Tuesday, June 29, 2010

Portland to Eugene (by way of the coast)

We've reached Eugene Oregon and are enjoying our first rest day.  If I've come to terms with one thing during the 8-10 hours per day that I've spend on a bike since leaving Portland on Saturday it is my inability to recapitulate the never ceasing stream of random events and new experiences and my more or less insightful thoughts about them in a concise weekly blog update.  There is really no way to convey what we have seen and how we feel, but I will try my best anyway.

In Portland, we stayed with Joe's cousin Katie and her boyfriend Nick.  They showed us around the city and took us up to the top fo the building that they work in.  From their we enjoyed a great view of the city and the surrounding lanscape.  We could see Mt. Hood and Mt. St. Helens in the distance.  They are beautiful and unlike any mountain that I have ever seen.  I had finished one of my books during our day and half layover, so we stopeed at Powell's City of Books (supposedly the world's largest book store) to restock.  On Friday night, Katie helped us carbo-load by cooking us some pasta.  After that, Joe beat the four of us in Settlers of Catan and then we went to bed.

We awoke on Saturday morning wishing that we could enjoy Katie and Nick's hospitality a little longer while getting to know the city a little better, but we rode out of town with a giddy sort of excitment.  To Joe's suprise Nate lead most of the day (Joe and Nate have never ridden together and his more of a rock&ice climber/backpaker/extreme swimmer than a cyclist).  We easily rode 30 miles past our planned 60 and spent the night in the parking lot of "Faith Baptist Church", just outside of Lincoln City, OR.

Night time is the hardest time psycologically.  When your body is beat from a long day on the bike, one glance at a map can send you spiraling into a feeling of selfdout.  This feeling can be prevented by only looking at one fold of the map at a time and remedied by going to sleep.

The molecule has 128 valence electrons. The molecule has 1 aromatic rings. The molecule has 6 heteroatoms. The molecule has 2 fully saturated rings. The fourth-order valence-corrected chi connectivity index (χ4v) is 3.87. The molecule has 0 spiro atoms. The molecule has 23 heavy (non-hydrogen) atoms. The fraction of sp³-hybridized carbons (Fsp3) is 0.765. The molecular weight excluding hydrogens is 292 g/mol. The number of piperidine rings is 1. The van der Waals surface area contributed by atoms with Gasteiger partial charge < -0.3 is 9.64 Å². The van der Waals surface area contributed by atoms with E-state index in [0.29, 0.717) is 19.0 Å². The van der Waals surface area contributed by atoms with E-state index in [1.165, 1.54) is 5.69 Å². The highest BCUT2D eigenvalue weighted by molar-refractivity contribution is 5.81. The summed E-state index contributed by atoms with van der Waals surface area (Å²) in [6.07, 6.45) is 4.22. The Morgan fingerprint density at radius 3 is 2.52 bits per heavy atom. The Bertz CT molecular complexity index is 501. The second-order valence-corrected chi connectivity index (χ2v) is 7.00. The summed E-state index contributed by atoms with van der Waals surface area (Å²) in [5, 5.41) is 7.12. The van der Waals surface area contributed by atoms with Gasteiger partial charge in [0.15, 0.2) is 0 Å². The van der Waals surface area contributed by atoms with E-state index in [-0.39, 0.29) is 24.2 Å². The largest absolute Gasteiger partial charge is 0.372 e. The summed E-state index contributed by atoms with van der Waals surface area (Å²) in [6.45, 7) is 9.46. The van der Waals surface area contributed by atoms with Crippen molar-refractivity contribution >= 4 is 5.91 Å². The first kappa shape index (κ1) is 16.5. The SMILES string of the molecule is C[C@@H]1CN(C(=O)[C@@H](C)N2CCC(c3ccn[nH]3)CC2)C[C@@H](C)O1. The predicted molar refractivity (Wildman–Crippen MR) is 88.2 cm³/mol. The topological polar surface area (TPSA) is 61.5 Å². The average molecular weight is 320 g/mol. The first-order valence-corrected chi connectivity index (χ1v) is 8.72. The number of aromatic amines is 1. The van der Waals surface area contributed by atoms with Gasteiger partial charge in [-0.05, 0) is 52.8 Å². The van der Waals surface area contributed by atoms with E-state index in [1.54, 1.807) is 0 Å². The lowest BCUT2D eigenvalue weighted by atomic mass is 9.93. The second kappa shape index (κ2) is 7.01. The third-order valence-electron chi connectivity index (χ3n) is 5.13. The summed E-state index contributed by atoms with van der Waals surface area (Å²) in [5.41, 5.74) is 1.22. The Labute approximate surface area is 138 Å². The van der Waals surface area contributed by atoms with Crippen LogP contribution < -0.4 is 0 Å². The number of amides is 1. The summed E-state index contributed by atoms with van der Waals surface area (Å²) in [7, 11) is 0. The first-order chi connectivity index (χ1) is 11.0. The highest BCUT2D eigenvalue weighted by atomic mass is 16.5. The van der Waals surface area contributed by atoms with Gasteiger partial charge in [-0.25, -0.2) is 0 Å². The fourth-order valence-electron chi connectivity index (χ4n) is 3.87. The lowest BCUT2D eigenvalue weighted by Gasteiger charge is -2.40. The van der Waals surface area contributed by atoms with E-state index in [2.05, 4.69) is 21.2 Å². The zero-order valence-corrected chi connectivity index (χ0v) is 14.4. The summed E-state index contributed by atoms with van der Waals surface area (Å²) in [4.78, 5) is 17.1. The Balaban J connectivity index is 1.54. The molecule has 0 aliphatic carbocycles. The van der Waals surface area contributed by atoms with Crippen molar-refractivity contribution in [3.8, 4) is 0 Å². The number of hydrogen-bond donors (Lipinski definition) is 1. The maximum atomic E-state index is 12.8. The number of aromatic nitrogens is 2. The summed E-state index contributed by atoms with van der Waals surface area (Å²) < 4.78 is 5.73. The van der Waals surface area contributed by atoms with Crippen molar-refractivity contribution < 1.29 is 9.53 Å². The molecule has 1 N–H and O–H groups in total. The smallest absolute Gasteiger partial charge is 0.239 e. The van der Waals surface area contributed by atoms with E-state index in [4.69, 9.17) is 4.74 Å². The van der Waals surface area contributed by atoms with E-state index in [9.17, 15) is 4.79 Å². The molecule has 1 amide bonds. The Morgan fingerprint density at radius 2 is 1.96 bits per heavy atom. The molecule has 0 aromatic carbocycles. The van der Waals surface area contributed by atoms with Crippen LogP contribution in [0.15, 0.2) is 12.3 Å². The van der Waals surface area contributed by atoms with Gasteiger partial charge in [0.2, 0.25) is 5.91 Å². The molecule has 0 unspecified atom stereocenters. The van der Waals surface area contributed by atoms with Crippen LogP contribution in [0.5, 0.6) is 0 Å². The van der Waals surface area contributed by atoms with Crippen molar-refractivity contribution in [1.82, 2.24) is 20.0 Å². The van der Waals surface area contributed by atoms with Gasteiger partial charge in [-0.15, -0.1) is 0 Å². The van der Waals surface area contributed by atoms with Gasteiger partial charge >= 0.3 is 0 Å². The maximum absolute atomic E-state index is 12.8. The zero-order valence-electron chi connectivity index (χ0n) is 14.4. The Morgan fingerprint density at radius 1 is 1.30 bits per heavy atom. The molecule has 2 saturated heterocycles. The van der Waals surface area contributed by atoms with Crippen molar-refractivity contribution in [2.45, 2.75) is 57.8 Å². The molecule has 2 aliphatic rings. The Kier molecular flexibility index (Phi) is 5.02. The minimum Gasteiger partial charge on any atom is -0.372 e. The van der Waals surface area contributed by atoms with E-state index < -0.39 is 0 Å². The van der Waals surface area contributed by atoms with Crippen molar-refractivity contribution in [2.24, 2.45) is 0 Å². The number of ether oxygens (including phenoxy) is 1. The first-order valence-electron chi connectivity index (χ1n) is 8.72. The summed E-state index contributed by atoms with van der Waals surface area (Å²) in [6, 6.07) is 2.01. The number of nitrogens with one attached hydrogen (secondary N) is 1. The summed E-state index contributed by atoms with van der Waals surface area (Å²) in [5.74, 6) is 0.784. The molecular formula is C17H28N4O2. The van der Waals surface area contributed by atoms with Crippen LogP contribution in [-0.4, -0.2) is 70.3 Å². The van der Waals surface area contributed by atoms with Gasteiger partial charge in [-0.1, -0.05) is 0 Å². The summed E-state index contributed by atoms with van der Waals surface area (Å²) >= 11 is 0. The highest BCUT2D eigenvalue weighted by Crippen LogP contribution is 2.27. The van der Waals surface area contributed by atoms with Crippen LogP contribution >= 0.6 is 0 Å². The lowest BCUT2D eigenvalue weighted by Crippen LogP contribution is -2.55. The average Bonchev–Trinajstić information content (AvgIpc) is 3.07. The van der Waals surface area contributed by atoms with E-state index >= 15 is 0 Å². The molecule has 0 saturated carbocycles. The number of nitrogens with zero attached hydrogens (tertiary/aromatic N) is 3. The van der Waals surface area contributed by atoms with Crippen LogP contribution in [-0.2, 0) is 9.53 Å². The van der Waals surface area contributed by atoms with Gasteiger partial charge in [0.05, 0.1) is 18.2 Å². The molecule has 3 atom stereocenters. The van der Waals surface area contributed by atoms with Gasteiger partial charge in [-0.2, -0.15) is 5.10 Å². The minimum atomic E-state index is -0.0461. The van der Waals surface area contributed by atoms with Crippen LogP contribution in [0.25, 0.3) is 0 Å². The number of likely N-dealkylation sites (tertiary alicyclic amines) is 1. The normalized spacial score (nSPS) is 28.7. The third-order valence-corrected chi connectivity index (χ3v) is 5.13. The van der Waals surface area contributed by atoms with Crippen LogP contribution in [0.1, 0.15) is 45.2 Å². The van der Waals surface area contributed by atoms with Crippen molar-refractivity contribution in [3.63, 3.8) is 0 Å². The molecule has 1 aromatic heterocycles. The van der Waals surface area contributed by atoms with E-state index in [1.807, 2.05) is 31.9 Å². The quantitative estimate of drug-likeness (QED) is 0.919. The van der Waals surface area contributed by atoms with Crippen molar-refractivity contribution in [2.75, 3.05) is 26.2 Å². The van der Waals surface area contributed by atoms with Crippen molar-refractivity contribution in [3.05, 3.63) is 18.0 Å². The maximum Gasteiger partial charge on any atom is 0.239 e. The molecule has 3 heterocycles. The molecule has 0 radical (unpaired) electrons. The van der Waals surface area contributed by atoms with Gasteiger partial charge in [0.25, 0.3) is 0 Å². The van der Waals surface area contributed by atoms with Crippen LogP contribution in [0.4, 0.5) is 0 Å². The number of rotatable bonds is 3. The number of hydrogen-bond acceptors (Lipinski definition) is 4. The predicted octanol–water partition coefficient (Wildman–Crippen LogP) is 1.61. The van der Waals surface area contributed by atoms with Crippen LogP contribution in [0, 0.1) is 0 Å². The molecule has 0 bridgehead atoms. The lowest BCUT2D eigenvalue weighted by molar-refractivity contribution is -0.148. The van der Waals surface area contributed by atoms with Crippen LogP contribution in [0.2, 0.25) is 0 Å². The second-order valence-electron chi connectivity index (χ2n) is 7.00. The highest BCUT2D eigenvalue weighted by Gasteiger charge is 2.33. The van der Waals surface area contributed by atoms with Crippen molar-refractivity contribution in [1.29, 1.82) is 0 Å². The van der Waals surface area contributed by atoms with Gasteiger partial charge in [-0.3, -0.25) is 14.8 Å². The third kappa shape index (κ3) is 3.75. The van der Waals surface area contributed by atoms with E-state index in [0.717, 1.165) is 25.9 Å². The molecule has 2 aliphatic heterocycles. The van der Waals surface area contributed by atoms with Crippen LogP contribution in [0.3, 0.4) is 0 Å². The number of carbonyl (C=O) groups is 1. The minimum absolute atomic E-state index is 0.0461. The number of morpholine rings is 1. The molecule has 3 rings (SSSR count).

We awoke early on Sunday morning in an effort to get on the road before we were stumbled upon by an early church goer.  It was nice to get a few miles in before stopping for breakfast.  Food has been a challenge for us, mainly because it is a lot more espensive than we imagined.  We tried to assemble a meal from items bought at the grocery store.  This turns out to be more expensive and less nutritious (though less processed) than buying a $5 footlong from Subway.  After discovering this we have been eating out and buying cheap, high-calorie processed foods.  This was working ok (though still too costly) until our bodies started to rebel against the simple-carbs.  We arrived in Eugene yesterday desperetly craving vegetables.

We are spending two nights in Eugene with an intentional Christian community called "The Church of the Servent King"  They people here are pretty cool and unbelievably hospitible.  I cannot even begin to convey their generosity and am speechless when it comes to thanking them. 

I am running out of time on the computer.  Nate wants me to share the list below to fill in the holes.

So far we've:
-stayed with Joe's cousin Katie and her boyfriend Nick in Portland
-dragged our boxed bikes across downtown Portland
-shopped at the world's largest book store
-surveyed Portland from the top of one of it's taller buildings
-rode 90 miles to Lincoln City, OR
-Learned that our stove doesn't burn Diesel
-eaten luke warm rice and beans
-realized that eating at subway is cheaper than buying groceries from a store
-slept in the parking lot of a church
-biked 80 miles to Florence, OR
-dragged our bikes across nearly a quarter miles of beach for a single photo
-dragged them back to the road
-wept over the state of our drive-trains
-tried, unsucessfully, to clean them
-seen some sealions
-asked to sleep in a man's yard
-been informed that he his grass had and impending engagment with his lawnmower and that we might try the park down the street
-hung out at the pavillion next to the suprisingly skate park, while reading Wendell Berry and waiting for the sun to go down
-layed out or sleeping bags under a tress
-seen park rangers coming to kick us out
-discovered that they were actually homless people dumpster diving
-been assurred that the park is a great place to spend the night
-been visited by two 50lb. racoons
-awoke to sprinklers in the middle of the night
-drank lots of coffee
-biked 60 miles
-enjoyed the most delicious salad I've ever tasted
-been treated to dinner
-met too many people to remember
-watched the movie "youth in revolt"
-slept in a real bed
-sat in front of a computer

Tomorrow will be our first day of climbing.  We hope to be in Bend in two days.

Wednesday, June 23, 2010

Up In The Air (Down on The Ground)